The killing year
Forty-five human beings have been murdered in cold blood so far this year in Sacramento, mostly in gang-related acts of violence. In one South Sacramento neighborhood, seven young people have been slain, with three of those deaths happening within a 30-hour time span last month.
The trend is more than alarming. At this rate, our city seems likely to clock a 40-percent increase in the number of its citizens who are murdered in a year.
Who will put a stop to it?
First, we have the police. It took a while, but Sacramento Police Chief Albert Najera does deserve props for finally getting more cops on duty in the Meadowview area, the current hot spot for gang violence.
Next we have the churches, many of which have been reaching out to young people, holding community forums on how to cope with the violence and even taking kids on tours of prisons so they can see firsthand the consequences of bad choices. Area Congregations Together has played an important role here, and the community owes this organization thanks and support.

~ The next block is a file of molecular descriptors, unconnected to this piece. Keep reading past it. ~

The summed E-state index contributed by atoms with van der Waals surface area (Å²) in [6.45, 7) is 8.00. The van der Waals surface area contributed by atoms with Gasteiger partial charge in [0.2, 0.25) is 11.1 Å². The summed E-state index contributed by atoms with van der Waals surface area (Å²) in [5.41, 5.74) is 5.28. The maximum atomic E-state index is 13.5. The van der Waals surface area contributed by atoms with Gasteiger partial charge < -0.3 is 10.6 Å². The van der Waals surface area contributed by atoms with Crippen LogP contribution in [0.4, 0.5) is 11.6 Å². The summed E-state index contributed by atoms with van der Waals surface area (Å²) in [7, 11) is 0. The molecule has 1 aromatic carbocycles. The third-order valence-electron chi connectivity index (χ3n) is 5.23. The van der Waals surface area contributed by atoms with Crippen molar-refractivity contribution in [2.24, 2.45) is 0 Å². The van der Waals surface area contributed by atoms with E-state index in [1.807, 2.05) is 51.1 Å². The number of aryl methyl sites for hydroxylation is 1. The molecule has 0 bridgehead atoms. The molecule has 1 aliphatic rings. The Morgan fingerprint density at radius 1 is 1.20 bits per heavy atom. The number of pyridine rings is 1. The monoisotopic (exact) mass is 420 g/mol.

What’s missing from this picture? An overall commitment to alleviate the root source of the violence. It’s poverty, of course. Drive through the neighborhoods where gang violence is highest, and you’ll discern immediately why many kids who grow up there lack hope, get in trouble, leave school early, become numb to violence and, eventually, join up with peers who feel the same.
There’s much being done, yes, and plenty more to do to cut back on the local killings. But at the end of the day, unless we address the poverty issue, the violence will go on.
Did you know that the word “canvas” comes from cannabis, the Latin name for the class of plants that includes marijuana? There’s a reason for that. The plants, known collectively as hemp, are an excellent source of decay-resistant fiber. In fact, they have been used to make canvas for as long as people have been sailing the seas.
Today, of course, cannabis is associated mostly with the illicit drug marijuana, but to a growing number of California business people it’s also associated with the raw material of an entirely legal $270 million industry. Industrial hemp, which has no psychoactive properties, is an extremely versatile plant that’s used in a wide variety of products, from energy bars and rope to cold-pressed oil and backpacks.
Under current law, however, hemp cannot be grown in the state despite the fact that it has innumerable uses, requires relatively little water, grows extremely fast and needs no herbicides.
That will change if Governor Arnold Schwarzenegger signs a bill, Assembly Bill 1147, that has passed the state Legislature and is now on his desk. The bill would allow the cultivation of industrial hemp along strict guidelines designed to prevent the production of marijuana.
Legalizing industrial hemp would be a boon to California agriculture. The governor should sign A.B. 1147.